The deal with Britain's Centrica PLC and Qatar Petroleum International includes conventional properties throughout Alberta, northeastern British Columbia and southern Saskatchewan.
The sale shows Suncor's "commitment to capital discipline," CEO Steve Williams said in a release Monday.
"We will continuously review and refine our portfolio of assets to ensure we are investing in projects that deliver profitable growth and strong returns for our shareholders."
The transaction is subject to regulatory approval — including from the Competition Bureau and Investment Canada — and is expected to close in the third quarter of 2013.
Production from the business is estimated to be about 42,000 barrels of oil equivalent per day this year. Suncor will adjust its guidance accordingly once the deal closes.
Suncor spokeswoman Sneh Seetal said the company will direct the money from the sale toward three priorities: investing in its base business, pursuing profitable growth projects and returning cash to shareholders through dividends or share buybacks.
Suncor has sold billions in assets in Canada, the U.S. and around the world since it merged with Petro-Canada in 2009, as it focuses most of its attention on its core oilsands business.
Last month, Suncor said it was cancelling its troubled Voyageur oilsands upgrader because market conditions rendered it economically challenged. The company took a $1.5-billion writedown on Voyageur during the fourth quarter of 2012.
Suncor shares (TSX:SU) fell $1.32 or 4.6 per cent on the Toronto Stock Exchange on Monday to close at $27.50. The drop came as the price of West Texas Intermediate crude oil dropped to a four-year low below US$89.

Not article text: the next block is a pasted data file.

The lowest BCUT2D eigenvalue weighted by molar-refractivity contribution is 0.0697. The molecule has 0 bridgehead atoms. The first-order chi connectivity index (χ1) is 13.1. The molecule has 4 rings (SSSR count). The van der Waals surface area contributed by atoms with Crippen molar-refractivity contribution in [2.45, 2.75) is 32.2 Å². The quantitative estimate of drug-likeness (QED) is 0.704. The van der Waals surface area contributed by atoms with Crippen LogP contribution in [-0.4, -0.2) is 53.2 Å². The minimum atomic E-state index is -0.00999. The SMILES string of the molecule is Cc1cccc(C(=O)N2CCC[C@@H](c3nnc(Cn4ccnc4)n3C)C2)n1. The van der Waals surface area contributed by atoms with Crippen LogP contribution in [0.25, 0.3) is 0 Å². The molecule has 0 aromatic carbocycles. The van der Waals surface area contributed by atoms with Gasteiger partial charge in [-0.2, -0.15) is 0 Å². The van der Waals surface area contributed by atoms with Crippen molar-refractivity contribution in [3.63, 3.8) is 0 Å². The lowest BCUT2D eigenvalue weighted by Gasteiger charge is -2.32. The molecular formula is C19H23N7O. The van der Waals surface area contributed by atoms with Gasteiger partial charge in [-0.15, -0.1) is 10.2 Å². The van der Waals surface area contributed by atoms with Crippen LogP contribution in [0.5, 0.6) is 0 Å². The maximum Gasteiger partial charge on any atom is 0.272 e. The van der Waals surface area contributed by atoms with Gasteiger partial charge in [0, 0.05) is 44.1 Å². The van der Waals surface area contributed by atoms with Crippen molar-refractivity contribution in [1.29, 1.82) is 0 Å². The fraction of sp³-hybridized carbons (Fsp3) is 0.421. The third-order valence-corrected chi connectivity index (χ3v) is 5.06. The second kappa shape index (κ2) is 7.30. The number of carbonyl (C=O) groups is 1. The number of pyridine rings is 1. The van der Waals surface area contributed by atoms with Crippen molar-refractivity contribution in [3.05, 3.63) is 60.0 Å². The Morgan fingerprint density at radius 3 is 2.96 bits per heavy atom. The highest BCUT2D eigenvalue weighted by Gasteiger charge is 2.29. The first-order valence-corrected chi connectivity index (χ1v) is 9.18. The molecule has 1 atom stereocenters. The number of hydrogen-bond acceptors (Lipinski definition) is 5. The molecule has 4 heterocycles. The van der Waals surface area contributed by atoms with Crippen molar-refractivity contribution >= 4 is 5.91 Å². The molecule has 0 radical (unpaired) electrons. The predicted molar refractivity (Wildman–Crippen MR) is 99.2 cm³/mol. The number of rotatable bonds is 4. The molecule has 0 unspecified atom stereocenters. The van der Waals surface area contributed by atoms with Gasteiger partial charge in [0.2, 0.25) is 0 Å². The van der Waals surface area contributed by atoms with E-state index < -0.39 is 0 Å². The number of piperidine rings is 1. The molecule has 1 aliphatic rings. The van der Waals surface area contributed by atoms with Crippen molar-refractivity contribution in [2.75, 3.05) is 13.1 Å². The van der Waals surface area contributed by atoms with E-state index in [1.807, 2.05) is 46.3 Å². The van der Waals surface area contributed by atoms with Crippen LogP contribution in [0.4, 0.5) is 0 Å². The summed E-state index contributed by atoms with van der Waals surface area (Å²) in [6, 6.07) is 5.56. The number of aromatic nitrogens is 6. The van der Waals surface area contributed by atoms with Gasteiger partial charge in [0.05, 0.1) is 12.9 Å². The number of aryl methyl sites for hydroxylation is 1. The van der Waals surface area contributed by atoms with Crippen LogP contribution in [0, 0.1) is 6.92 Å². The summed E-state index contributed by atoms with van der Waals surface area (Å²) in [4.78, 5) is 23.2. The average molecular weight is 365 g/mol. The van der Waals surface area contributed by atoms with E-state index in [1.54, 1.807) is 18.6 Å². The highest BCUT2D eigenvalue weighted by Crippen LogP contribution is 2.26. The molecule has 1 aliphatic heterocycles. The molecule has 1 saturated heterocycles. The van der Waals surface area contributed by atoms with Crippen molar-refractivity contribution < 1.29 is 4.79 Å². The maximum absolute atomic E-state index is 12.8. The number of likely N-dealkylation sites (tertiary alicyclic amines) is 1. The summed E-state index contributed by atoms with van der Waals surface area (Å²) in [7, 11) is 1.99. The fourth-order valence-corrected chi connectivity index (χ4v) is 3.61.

The sale announced Monday excludes Suncor's undeveloped shale gas properties in the Montney region of northeastern B.C. and unconventional oil assets in Wilson Creek, Alta.
At least two other major Canadian energy firms — Talisman Energy Inc. (TSX:TLM) and Canadian Natural Resources Ltd. (TSX:CNQ) — have said recently they're looking to do deals for their Montney holdings.
Seetal said it's too soon to say what Suncor could do with its Montney land.
"We are evaluating a number of options for the development of those assets. We feel there could be great potential in these lands and we need to prove up the potential first."
Under the deal announced Monday, Centrica will own 60 per cent of the newly acquired business and operate it, with its Qatari partner owning the rest.
Centrica is no stranger to Suncor. In 2010, a subsidiary bought the Wildcat Hills property northwest of Calgary from Suncor for $375 million.
Centrica owns the Direct Energy business that operates in all 10 Canadian provinces and most of the United States.
Besides selling natural gas and electricity to homes, Direct Energy provides residential and business services, provides gas storage and transportation and produces energy through its upstream operations.
Once the deal with Suncor closes, Centrica will be able to meet 60 per cent of the unregulated daily gas needs of its North American customers.
"In today's competitive energy environment this acquisition represents an ideal strategic fit for Centrica's existing upstream portfolio and skill sets," said Wes Morningstar, a Centrica senior vice-president in Calgary.
"Growing our upstream gas operations is an important step to ensuring the company is a solid long-term partner to millions of residential and business customers across North America."
Nasser Al-Jaidah, chief executive of Qatar Petroleum International, said "this investment in the Western Canadian Sedimentary Basin is a significant step in the development of QPI's global upstream business."
It's the first deal under a memorandum of understanding signed between the two parties in December 2011.